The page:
By In Italian law, Italian Property, Italian Real Estate, Law Firms in Italy, Notaio, Notary, Off-Plan Property, Property law, Real Estate Law

Hidden Defects in an Italian Property

Hidden Defects in an Italian Property… Buyers Beware!

Where exactly do you stand if you discover major hidden defects with your Italian property following completion? You move into your dream Italian home only to find that the condition of the property is significantly worse than anticipated.

hidden defects

This is exactly the nightmare scenario the Wright family in Lazio found themselves in. The day after moving in, the family discovered serious water penetration into several rooms in the house, notably the kitchen and living room.

Following their discovery, the Wrights raised the matter with the previous owners, who denied there was a serious problem; the particulars of the property had provided no information on its condition, and the Public Notary also considered that given the Wrights had signed a legally binding Proposta d’Acquisto declaring that they were purchasing the property ‘in condition as seen’, then there was nothing he could do.

Well possibly, but Italian law on this issue is not quite that clear cut. In general, it has to be said that the principle of, ‘caveat emptor’ – buyer beware, applies as much in italian law as it does elsewhere. However, in Italy the seller has an obligation to disclose to the buyer all important information concerning the property.

There is nothing in Italian law that states specifically what must be disclosed to the buyer, other than the information must be something of a profound nature, of which the seller was aware at the time of the sale, and about which, if the buyer had known, they would not have proceeded with the purchase, or would have offered a lower price.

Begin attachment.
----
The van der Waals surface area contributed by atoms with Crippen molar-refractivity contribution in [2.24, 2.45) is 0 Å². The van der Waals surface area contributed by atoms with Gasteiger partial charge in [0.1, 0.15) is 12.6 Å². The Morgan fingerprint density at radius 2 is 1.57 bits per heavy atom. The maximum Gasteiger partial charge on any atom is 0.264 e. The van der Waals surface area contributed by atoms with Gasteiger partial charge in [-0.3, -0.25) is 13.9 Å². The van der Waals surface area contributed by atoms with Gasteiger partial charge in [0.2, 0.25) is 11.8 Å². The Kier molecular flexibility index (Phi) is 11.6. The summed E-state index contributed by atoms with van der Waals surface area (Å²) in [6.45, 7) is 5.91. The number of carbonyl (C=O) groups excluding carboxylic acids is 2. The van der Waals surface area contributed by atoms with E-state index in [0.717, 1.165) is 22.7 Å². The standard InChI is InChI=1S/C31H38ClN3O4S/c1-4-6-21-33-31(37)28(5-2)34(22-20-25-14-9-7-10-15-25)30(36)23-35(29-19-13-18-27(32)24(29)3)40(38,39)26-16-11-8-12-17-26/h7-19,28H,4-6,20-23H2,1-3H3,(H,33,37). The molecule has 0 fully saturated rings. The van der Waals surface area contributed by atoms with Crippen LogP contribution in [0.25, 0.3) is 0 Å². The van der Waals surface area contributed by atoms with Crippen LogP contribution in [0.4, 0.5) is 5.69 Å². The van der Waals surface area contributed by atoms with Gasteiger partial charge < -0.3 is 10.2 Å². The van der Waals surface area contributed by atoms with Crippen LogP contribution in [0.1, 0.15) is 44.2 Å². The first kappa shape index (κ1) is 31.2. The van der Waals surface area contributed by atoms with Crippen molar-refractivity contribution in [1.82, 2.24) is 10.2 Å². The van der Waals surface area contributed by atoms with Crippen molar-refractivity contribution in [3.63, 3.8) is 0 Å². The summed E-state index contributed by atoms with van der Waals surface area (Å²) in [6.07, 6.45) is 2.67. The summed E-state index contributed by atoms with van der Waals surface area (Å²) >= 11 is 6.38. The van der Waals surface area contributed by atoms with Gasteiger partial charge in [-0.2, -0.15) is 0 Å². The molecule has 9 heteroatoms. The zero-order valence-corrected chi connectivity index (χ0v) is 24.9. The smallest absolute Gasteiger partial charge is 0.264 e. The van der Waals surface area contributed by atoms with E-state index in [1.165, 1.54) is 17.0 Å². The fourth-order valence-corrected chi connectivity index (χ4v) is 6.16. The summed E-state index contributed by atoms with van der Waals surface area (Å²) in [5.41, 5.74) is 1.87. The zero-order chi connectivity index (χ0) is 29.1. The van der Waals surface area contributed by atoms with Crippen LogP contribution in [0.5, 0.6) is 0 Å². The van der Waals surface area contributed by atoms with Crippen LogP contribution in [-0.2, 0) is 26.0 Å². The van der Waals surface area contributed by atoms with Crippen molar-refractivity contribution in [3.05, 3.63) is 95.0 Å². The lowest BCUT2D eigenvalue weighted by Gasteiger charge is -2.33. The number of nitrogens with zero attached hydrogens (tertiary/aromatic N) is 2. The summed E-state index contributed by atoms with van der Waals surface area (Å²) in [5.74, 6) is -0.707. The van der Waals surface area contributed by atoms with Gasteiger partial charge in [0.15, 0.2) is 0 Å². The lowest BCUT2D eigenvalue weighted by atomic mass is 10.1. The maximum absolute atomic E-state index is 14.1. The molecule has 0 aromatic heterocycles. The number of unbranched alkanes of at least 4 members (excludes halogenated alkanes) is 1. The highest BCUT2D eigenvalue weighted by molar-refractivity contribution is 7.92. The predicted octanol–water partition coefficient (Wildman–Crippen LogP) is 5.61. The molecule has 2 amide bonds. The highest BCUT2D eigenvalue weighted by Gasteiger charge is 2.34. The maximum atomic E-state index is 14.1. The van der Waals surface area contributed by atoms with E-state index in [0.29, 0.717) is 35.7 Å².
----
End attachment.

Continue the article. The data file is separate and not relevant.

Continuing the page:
In particular, the vendor is obliged to disclose any ‘hidden defects’ (“vizi occulti”) in the property. If the vendor fails to disclose hidden defects, then it is possible for a court of law to annul the sale, or at least reduce the price paid by the purchaser. Litigation is the route that the Wrights were forced to take in order to obtain compensation.

However, if the Wrights had sought advice from a competent property real estate lawyer before signing the Proposta d’Acquisto, they could have avoided a lot of heartache not to mention a costly and time-consuming court case.

Real estate agents generally offer a standard Proposta di Acquisto. This ‘one size fits all’ printout contains a legally binding, standard exclusion clause pertaining to ‘sight as seen condition’.

If you are in the process of buying a property in Italy and are thinking of signing a Proposta d’Acquisto, check to see if it contains a clause like this: “L’acquirente dichiara di aver preso visione dello stato di fatto in cui attualmente si trova quanto promesso in vendita, di averne valutato le caratteristiche e le qualità (anche ai fini della determinazione del prezzo di vendita) e di accettarle integralmente”.

In practice whether a court of law upholds this clause depends on the circumstances of the case. If the court considers that the buyer has been deliberately misled by the seller, then they could annul the clause.

Our advice to buyers is that you should always seek legal advice before signing any legally binding document. You may press for the removal of this clause in the Proposta. The vendor may well refuse to do this. If so, then the vendor’s objection to removing the clause needs to be questioned.

You should certainly be hesitant about signing a Proposta unless you understand exactly what you are buying. If you need any help, please get in touch.

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